Simon Critchley on the Pursuit of Happiness

British philosopher publishes short essay in the New York Times
Photograph: Gordon M. Grant for The New York Times
Once again, However Fallible has picked up on a great article in the New York Times. This time, it's British philosopher Simon Critchley pondering the philosophical route to happiness:
'What is happiness? How does one get a grip on this most elusive, intractable and perhaps unanswerable of questions?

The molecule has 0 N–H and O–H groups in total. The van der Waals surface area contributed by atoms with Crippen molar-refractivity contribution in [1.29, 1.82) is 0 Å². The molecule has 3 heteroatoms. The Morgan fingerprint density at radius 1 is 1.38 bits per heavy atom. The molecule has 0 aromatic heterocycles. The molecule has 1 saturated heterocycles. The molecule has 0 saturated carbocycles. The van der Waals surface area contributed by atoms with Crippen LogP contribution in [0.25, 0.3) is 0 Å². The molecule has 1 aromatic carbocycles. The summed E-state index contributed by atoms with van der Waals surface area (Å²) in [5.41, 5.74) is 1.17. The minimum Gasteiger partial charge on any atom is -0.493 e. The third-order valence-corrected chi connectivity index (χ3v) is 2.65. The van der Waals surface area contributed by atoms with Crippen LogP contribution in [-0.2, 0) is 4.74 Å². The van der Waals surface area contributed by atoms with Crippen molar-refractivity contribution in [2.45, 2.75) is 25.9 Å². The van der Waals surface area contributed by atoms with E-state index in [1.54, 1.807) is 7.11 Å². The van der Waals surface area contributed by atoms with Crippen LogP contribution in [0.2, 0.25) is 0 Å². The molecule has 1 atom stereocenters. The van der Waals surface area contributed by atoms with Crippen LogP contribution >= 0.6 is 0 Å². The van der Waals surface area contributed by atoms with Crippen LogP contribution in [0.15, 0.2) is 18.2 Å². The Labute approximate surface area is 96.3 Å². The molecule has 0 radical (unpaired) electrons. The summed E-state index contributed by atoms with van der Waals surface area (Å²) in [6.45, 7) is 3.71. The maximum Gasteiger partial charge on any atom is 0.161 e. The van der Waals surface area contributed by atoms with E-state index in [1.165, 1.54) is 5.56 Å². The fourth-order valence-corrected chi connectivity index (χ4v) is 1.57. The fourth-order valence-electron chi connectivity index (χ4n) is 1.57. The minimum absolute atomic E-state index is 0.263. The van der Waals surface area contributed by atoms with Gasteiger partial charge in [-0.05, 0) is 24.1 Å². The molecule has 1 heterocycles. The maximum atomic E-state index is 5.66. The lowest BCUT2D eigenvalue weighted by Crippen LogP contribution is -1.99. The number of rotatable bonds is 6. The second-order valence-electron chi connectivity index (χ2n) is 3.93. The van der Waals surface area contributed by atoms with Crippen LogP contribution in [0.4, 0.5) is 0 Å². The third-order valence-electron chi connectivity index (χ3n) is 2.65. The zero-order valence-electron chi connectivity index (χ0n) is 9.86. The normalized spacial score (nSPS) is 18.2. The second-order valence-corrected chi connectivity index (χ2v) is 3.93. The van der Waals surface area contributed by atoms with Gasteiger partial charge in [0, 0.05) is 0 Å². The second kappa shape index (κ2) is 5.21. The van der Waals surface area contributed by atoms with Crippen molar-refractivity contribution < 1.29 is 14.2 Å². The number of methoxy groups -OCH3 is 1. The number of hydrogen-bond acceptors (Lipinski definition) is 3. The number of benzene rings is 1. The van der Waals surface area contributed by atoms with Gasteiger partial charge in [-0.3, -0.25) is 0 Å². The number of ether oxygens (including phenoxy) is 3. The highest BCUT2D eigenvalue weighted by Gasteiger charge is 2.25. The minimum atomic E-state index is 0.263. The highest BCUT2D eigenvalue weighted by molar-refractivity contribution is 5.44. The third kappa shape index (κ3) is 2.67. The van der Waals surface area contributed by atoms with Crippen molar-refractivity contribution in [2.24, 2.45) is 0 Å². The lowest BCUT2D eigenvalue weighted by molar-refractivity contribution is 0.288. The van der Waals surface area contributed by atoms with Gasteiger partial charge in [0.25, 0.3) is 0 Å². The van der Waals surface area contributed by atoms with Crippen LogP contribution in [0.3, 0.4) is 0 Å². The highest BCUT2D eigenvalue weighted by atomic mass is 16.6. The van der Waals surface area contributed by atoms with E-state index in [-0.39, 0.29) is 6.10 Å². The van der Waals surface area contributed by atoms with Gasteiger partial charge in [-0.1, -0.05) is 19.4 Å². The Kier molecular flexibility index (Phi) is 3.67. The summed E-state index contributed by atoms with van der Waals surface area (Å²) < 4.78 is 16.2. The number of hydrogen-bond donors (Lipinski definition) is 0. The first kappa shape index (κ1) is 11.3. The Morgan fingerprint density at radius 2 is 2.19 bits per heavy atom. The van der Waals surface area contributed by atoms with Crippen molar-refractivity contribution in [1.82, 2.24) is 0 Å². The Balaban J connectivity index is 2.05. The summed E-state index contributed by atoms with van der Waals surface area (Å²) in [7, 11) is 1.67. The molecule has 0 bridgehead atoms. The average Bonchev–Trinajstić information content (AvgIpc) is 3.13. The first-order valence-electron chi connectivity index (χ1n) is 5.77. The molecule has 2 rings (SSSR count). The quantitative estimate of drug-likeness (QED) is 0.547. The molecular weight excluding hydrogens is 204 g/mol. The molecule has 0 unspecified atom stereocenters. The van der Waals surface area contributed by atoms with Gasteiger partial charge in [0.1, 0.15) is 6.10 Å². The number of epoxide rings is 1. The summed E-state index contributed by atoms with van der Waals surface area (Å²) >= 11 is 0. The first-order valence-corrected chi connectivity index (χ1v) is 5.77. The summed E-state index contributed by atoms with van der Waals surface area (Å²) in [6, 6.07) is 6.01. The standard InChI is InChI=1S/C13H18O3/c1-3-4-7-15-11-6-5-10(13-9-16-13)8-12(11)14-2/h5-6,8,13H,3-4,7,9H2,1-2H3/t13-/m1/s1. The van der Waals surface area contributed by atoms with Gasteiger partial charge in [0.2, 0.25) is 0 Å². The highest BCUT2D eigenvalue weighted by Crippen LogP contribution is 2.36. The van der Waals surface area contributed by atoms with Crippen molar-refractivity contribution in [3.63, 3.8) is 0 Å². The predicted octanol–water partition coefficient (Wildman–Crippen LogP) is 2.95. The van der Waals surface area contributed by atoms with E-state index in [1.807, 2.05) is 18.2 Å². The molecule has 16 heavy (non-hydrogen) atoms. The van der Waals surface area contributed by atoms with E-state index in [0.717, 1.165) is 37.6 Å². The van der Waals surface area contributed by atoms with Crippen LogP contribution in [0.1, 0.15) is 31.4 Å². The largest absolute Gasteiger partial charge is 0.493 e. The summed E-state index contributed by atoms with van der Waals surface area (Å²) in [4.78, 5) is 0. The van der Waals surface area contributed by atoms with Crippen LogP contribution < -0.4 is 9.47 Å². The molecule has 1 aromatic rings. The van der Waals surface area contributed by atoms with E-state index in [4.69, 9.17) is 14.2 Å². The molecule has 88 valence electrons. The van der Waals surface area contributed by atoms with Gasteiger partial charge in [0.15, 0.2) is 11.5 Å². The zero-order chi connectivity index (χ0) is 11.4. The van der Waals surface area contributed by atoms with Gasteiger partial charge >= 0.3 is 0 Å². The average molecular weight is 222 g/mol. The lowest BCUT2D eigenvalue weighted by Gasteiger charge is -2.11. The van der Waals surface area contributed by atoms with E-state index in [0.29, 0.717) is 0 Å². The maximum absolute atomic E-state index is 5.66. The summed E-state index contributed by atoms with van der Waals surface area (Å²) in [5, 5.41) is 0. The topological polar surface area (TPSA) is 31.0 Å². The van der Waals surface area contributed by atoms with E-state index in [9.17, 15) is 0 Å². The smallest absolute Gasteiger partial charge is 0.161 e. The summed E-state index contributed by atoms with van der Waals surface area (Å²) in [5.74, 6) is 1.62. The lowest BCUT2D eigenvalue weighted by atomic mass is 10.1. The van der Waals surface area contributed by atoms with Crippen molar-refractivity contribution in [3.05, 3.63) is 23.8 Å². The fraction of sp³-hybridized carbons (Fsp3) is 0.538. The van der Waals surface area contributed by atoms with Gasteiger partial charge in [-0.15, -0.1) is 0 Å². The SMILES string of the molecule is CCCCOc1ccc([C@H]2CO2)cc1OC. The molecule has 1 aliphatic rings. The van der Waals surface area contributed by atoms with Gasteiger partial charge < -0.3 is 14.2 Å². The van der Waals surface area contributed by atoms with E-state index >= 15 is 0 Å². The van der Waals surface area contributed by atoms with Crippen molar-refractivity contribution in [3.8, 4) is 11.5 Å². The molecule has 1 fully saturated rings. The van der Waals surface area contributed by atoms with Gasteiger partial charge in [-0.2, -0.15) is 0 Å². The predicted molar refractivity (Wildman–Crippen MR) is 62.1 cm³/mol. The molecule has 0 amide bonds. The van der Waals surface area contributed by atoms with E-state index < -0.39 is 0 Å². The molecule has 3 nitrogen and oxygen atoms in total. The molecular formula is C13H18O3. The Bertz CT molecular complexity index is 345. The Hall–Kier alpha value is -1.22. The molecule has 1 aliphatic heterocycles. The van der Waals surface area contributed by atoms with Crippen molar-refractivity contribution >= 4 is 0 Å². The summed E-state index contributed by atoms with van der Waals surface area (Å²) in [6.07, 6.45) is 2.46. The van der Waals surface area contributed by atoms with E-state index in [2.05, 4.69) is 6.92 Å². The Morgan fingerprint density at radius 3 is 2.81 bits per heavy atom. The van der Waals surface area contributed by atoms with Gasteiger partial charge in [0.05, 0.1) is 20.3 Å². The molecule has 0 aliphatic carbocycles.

'I teach philosophy for a living, so let me begin with a philosophical answer. For the philosophers of Antiquity, notably Aristotle, it was assumed that the goal of the philosophical life — the good life, moreover — was happiness and that the latter could be defined as the bios theoretikos, the solitary life of contemplation. Today, few people would seem to subscribe to this view. Our lives are filled with the endless distractions of cell phones, car alarms, commuter woes and the traffic in Bangalore. The rhythm of modern life is punctuated by beeps, bleeps and a generalized attention deficit disorder.

'But is the idea of happiness as an experience of contemplation really so ridiculous? Might there not be something in it? [...]'